At the annual Winnik Forum, panelists converged on the Hogan Lovells’ Washington D.C. office to discuss the US/EU negotiations for a comprehensive trade agreement, the Transatlantic Trade and Investment Partnership (TTIP). Jonathan Stoel, Partner in Hogan Lovells’s Washington D.C. office, noted that any such agreement would be unprecedented in size and scope. If successful, TTIP would cover nearly one-third of all world trade and account for nearly half of world GDP. A remarkable $2.7 billion of trade flows between the U.S. and the E.U. each day.
Jonathan Stoel also discussed the unique, open structure of TTIP. He explained that while TTIP negotiators have set high-level goals, they have until July 2013 to decide the specific issues under discussion and establish a framework for negotiation. In the intervening months, negotiators will reach out to stakeholders for their input on which issues to include and how to structure the negotiations. This presents an exceptional opportunity for industry to shape the debate.
To take advantage of this blank canvas, Michael Maibach, Senior Fellow with the Aspen Institute, proposed a two stage framework, with an “early harvest” of short-term acheiveable successes to be completed within a year and then a “late harvest” of issues to be concluded thereafter. The “early harvest” issues would be those where the industry in both the U.S. and the E.U. woud exert strong pressure to achieve success on their respective governments. As such, the “early harvest” industries must truly represent a “win-win” situation to prove successful.
However, Michael Maibach warned that even in such “win-win” situations, reaching agreement will prove challenging. He noted that both the E.U. and U.S. have developed bureaucracies and that accepting a proposed agreement will require significant internal coordination by the E.U. Moreover, the parties must work through difficult regulatory harmonization issues or develop a mutual recognition framework that does not allow regulatory forum-shopping.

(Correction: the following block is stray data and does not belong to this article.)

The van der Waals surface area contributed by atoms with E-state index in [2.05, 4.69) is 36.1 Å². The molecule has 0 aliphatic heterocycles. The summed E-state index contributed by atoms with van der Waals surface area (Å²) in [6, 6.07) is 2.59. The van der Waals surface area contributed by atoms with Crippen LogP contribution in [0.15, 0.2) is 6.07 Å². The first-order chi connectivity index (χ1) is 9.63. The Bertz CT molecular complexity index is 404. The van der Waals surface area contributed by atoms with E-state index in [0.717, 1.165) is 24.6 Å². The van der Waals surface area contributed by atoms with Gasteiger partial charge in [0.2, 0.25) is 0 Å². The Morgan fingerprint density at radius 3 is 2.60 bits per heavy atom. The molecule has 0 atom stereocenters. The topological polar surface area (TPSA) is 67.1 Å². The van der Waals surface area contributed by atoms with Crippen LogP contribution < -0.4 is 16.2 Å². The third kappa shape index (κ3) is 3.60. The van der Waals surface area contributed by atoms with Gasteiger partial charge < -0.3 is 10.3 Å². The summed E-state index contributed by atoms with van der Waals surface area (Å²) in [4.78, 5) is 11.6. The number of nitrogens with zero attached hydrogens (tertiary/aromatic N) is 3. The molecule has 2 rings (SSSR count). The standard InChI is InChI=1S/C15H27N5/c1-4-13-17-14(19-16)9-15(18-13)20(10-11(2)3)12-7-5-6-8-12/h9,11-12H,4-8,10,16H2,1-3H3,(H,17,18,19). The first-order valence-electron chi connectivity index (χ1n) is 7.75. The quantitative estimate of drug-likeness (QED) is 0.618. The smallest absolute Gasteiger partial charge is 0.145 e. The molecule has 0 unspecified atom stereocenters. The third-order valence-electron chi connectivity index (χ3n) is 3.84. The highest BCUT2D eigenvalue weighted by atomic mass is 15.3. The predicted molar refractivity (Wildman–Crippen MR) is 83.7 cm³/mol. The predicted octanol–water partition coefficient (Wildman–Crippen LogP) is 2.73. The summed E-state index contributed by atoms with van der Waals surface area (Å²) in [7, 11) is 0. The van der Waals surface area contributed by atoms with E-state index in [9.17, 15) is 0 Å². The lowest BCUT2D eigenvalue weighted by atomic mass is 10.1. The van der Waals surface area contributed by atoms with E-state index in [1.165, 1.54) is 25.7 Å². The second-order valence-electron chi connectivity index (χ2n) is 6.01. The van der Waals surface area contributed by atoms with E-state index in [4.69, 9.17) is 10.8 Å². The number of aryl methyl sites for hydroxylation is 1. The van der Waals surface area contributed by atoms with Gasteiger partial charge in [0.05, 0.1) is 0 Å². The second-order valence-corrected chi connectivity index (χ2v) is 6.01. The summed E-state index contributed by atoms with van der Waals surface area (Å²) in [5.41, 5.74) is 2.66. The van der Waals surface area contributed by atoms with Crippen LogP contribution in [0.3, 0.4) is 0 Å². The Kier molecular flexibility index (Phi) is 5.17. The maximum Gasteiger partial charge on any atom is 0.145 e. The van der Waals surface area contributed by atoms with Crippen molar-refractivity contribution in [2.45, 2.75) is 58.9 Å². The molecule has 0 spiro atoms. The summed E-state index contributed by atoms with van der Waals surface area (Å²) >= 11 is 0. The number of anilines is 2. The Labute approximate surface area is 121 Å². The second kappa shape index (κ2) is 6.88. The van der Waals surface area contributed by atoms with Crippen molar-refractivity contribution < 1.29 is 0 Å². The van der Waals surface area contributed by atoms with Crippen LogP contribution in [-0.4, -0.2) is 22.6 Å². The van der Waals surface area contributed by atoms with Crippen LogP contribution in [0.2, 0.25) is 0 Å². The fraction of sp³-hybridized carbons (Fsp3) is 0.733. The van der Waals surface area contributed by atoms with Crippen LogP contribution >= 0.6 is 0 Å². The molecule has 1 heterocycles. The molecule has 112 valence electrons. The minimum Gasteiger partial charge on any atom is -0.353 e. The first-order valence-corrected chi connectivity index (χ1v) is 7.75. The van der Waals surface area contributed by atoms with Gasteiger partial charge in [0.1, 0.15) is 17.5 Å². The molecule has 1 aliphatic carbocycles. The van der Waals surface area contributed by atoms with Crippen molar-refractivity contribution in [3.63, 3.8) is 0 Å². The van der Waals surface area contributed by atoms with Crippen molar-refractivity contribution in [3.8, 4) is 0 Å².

Focusing on mutual recognition in the privacy context, Mark MacCarthy, the Vice President for Public Policy of the Software & Information Industry Association, noted a recent trend for countries to restrict cross-border data flows because of privacy concerns. Countries are increasingly requiring data be stored within the country’s boundaries and prohibiting it from flowing across borders. To counteract this trend, Mark MacCarthy advocated that TTIP estabilsh the priniciple that a complete ban on the flow of information is not required to protect privacy. Though TTIP should not develop a specific privacy regime, it could agree that where there is a privacy regime with enforceable codes of conduct, there should be a mechanism to allow the free movement of data among nations.
Jacquelyn Ruff, Vice President – International at Verizon, also discussed the need to resolve cross-boder privacy concerns in TTIP and suggested an interoperability standard because she viewed complete harmonziation of privacy standards is unlikely. Jacquelyn Ruff also emphasized the need to approach the sector as a true Information and Communications Technology sector instead of as distinct regulatory regimes for telecommunications and Internet services to adequately reflect the increasing convergence of the formerly distinct sectors. Jacquelyn Ruff also argued against using rigid classification systems in TTIP, as they quickly become outdated.
The panelists also discussed the importance of TTIP for the global trade regime more broadly. Moderator Lewis Leibowitz, Partner in Hogan Lovells’s Washington D.C. office, noted that multi-lateral and bi-lateral agreements such as TTIP were becoming more common since the Doha global trade round has stalled. Michael Maibach suggested that a successful TTIP could serve as a model for global trade agreements, potentially even to the extent of using language directly from TTIP in later agreements. Jonathan Stoel echoed these sentiments, noting that if successful, the TTIP process may be expanded to reach new areas.
The panelists concluded by observing that TTIP was likely only the beginning of the process for the ICT sector. Both Jacquelyn Ruff and Mark MacCarthy noted that, if successful, TTIP will likely expand in scope in the face of the industry’s rapid change and will require continuous revision and adjustment.